Without even talking about the billions of people who cannot access this kind of discourse precisely because the very late capitalism that provides us with cheap-ish computers and internet access needs to keep their wages incredibly low in order to do so, I’ll end by saying this: I believe that there’s a difference between producing evidence of oppression, explaining oppression, and fighting oppression.  One can produce evidence of oppression without being able to explain why oppression happens.  My problem with the Jezebels and Racialiciouses of the world, as well as with a lot of stuff I see around here, is that they glorify their own capacity to produce evidence about oppression without explaining it.  Or if they do explain it, the explanation tells us very little: it relies on the fact that we know oppression is bad and the fact that it feels good to know that.  This, I think, is why sarcasm works so well on Jezebel and various other liberal feminist blogs—it allows its reader to ignore the lack of analytical depth by allowing her to substitute the feeling of Knowing Better Than Someone Else Does.

You might think that people who analyze oppression professionally would at least think about the question of who benefits from oppression, a question that necessitates at least a critical view onto capitalism.  The problem is, of course, that those who produce evidence of oppression professionally have a class interest in not explaining or learning to explain who benefits from oppression.  Folks like (Racialicious founder) Carmen Van Kerckhove have found creative ways to make a living off of talking about race (and talking about talking about race) without explaining much at all save the fact that racism exists, a fact that we seem not to be able to be reminded of enough.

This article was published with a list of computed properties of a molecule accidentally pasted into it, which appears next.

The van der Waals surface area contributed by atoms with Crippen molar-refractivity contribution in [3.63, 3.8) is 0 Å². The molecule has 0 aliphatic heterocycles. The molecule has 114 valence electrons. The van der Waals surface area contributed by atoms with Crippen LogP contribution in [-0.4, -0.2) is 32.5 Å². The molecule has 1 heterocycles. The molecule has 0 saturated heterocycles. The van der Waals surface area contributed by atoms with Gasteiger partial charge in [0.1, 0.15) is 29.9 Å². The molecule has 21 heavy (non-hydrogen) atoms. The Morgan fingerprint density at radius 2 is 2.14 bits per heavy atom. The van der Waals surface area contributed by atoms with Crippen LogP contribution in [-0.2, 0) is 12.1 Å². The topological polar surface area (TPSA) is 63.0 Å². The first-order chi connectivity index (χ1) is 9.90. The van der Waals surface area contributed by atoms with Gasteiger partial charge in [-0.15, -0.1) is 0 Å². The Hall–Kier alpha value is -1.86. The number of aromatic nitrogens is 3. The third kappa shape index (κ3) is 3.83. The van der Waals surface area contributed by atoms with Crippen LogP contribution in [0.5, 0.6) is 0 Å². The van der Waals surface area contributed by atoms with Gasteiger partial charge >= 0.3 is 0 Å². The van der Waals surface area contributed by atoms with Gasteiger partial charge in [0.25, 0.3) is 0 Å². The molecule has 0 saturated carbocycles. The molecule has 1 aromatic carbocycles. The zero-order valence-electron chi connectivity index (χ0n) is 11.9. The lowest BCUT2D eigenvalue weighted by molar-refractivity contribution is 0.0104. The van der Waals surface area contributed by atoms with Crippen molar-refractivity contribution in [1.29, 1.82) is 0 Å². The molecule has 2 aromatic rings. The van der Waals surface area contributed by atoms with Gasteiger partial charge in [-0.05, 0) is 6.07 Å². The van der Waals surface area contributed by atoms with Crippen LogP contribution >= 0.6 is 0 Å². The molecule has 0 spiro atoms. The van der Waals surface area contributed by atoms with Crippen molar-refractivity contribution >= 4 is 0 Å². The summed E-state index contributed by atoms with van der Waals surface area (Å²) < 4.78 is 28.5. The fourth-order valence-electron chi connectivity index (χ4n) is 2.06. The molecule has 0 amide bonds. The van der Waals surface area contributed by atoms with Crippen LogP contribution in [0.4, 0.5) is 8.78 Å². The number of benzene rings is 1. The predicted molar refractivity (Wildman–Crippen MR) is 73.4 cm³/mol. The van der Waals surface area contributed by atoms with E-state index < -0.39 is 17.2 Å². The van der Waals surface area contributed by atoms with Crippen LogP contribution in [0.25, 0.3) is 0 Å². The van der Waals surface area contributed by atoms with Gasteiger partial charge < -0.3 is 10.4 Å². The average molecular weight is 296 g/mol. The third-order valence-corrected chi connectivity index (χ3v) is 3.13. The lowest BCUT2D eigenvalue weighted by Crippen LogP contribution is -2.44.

But the fact that an entire industry has emerged to produce evidence about oppression without doing much at all to fight it should tell us something about where we’re at in terms of capitalism.  Anti-oppression has become a commodity, too, and “we” are part of the machine by and through which that commodity is made and consumed.  I’m not trying to trivialize or downplay the existence of oppression—oppression exists, and exists on a scale any in ways I am not even in a position to know or speak about.  But I am trying to begin to understand how capitalism has enabled people—especially upwardly mobile, college educated people like me—to generate an anti-oppression discourse that allows many of us to feel as if we are doing much more to fight it than we actually are.











2014 this is rap to get you hyped in the studio, the cubicle, the lab, the dungeon--where the magic happens, even though magic ain't real. the mayans were right, ho. AWRS; GAWS